param
    (
        [Parameter(Mandatory = $true,
                   ValueFromPipeLineByPropertyName=$true)]
        [ValidateNotNullOrEmpty()]
        [string]$a,

        [Parameter(Mandatory = $true ,
                   ValueFromPipeLineByPropertyName=$true)]
        [ValidateNotNullOrEmpty()]
        [string]$b,

        [Parameter(ValueFromPipeLineByPropertyName=$true)]
        [ValidateNotNullOrEmpty()]
        [string]$c
    )
    process{}
}

$o = New-Object psobject -Property @{a=1}
$splat = @{c=1}
$o | f @splat

That throws ParameterBindingException for parameter b because it is mandatory. Note that there's some bizarreness related to catching that exception under PowerShell 2.

I tested a few different variations using piped and splatted parameters, and it looks like involving pipeline binding in any way avoids prompting the user.

Unfortunately, this means creating a parameters object every time you invoke a command where parameters might be missing. That normally involves a rather verbose call to New-Object psobject -Property @{}. Since I expect to use this technique often, I created ConvertTo-ParamObject (and alias >>) to convert splat parameters to a parameter object. Using >> results in code that looks something like this:

$UnvalidatedParams | >> | f

Now suppose $UnvalidatedParams is a hashtable that came from somewhere that may have omitted one of f's mandatory parameters. Invoking f using the above method results in an error instead of the problematic user prompt. And if $ErrorActionPreference is Stop, it throws an exception which you can catch.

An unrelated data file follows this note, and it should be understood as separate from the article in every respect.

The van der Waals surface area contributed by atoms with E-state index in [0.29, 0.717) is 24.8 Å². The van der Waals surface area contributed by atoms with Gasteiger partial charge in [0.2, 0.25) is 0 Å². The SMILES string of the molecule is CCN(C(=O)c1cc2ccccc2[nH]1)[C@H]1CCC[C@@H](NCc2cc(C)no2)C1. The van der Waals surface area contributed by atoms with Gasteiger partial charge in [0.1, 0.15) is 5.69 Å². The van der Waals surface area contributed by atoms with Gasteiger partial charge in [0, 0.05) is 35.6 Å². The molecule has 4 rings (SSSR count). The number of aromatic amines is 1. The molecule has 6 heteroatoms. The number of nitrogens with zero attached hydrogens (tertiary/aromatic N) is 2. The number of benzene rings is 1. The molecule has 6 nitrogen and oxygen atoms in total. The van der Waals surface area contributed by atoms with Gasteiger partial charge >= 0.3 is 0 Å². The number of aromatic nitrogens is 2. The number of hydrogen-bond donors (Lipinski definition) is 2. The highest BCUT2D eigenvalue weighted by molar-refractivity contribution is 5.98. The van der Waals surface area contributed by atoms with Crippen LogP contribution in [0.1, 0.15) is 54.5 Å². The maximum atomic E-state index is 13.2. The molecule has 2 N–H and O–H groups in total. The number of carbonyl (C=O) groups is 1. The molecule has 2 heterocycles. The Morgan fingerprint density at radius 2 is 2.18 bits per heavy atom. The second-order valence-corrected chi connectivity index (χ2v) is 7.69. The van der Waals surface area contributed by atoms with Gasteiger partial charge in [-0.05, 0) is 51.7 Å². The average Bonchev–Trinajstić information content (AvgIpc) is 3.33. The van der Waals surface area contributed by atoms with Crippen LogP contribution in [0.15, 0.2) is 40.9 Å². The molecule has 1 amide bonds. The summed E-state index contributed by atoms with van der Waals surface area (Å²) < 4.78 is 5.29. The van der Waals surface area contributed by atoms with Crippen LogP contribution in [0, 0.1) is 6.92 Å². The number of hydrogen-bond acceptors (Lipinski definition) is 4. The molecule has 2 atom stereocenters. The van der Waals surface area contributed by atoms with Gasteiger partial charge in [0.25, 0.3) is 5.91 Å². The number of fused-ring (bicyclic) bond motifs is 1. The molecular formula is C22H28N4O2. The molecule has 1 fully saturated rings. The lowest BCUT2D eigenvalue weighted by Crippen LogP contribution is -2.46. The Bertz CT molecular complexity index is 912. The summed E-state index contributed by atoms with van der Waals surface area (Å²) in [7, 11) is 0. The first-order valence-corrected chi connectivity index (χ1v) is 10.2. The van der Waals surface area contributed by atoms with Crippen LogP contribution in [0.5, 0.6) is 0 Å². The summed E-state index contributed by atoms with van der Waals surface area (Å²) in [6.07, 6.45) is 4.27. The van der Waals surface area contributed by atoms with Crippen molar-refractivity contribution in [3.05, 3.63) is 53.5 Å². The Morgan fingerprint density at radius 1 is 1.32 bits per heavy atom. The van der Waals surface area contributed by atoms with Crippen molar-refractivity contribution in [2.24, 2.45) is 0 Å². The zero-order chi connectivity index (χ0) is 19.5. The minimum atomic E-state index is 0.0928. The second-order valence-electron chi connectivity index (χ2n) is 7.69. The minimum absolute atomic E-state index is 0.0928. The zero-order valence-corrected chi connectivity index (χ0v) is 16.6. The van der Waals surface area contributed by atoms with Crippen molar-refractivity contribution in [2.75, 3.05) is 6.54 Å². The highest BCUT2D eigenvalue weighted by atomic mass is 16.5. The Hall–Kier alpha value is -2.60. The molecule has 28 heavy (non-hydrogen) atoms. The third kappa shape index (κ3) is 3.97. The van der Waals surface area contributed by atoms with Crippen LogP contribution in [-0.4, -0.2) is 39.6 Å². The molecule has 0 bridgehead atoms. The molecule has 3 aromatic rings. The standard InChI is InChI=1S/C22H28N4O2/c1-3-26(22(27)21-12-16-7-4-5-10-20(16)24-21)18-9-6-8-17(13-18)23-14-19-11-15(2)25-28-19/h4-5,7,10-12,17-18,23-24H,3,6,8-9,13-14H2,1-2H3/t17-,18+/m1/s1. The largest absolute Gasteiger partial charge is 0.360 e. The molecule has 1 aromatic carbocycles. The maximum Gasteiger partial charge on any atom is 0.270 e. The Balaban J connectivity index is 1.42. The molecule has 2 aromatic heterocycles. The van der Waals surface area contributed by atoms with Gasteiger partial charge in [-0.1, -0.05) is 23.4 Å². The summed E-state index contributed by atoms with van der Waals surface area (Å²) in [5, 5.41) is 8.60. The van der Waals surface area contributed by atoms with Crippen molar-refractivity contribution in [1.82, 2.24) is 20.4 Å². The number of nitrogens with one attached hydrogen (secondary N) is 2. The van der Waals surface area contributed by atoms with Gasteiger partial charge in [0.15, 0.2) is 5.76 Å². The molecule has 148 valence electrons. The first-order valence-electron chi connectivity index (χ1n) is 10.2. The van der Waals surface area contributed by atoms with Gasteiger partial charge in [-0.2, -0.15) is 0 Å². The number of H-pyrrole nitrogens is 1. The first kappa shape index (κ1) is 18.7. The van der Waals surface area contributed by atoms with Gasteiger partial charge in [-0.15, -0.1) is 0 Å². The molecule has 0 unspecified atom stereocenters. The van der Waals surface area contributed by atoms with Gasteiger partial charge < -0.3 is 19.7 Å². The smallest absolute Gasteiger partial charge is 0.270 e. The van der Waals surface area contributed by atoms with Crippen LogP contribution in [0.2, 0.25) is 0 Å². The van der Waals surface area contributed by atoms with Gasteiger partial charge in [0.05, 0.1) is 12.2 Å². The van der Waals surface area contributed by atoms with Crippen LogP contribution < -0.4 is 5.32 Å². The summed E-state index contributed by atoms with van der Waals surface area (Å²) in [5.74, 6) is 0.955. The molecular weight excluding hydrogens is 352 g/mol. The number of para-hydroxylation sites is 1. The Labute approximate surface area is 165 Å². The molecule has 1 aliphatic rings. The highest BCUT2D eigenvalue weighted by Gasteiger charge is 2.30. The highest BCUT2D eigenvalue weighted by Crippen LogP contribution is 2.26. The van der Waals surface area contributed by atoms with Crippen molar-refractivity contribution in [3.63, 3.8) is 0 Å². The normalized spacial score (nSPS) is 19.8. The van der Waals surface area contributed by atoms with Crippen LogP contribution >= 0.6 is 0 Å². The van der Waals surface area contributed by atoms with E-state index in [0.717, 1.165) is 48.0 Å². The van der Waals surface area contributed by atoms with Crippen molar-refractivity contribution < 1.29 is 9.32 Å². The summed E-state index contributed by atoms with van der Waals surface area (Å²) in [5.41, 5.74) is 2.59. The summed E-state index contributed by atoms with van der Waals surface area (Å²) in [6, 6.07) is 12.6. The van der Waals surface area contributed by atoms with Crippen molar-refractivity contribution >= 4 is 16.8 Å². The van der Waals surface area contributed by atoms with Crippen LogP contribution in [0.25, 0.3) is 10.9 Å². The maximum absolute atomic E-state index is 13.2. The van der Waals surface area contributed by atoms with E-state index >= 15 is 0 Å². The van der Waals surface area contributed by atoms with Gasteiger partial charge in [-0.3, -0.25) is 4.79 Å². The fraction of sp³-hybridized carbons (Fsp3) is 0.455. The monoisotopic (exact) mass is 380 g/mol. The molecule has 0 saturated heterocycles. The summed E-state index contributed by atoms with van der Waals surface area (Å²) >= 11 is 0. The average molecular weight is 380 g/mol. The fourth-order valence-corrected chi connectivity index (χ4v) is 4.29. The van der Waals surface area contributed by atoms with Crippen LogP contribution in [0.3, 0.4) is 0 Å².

I've already refactored a bit of code to use this technique, and I'm optimistic that this is the least-bad workaround I've tried. @Briantist's technique is really rather clever, but it doesn't work if you can't change the cmdlet you are invoking.

The reason this doesn't work is that pipeline parameters have different values depending on whether you're in the Begin {}, Process {}, or End {} block. At some point the default gets evaluated so an exception will be thrown. This is one reason I don't like that particular hack.

A Suitable Solution (I hope)

I liked it so much I wrote a blog post about it so I hope you find it useful.

function Validate-MandatoryOptionalParameters {
[CmdletBinding()]
param(
    [Parameter(
        Mandatory=$true
    )]
    [System.Management.Automation.CommandInfo]
    $Context ,

    [Parameter(
        Mandatory=$true,
        ValueFromPipeline=$true
    )]
    [System.Collections.Generic.Dictionary[System.String,System.Object]]
    $BoundParams ,

    [Switch]
    $SetBreakpoint
)

    Process {
        foreach($param in $Context.Parameters.GetEnumerator()) {
            if ($param.Value.Aliases.Where({$_ -imatch '^Required_'})) {
                if (!$BoundParams[$param.Key]) {
                    if ($SetBreakpoint) {
                        $stack = Get-PSCallStack | Select-Object -Index 1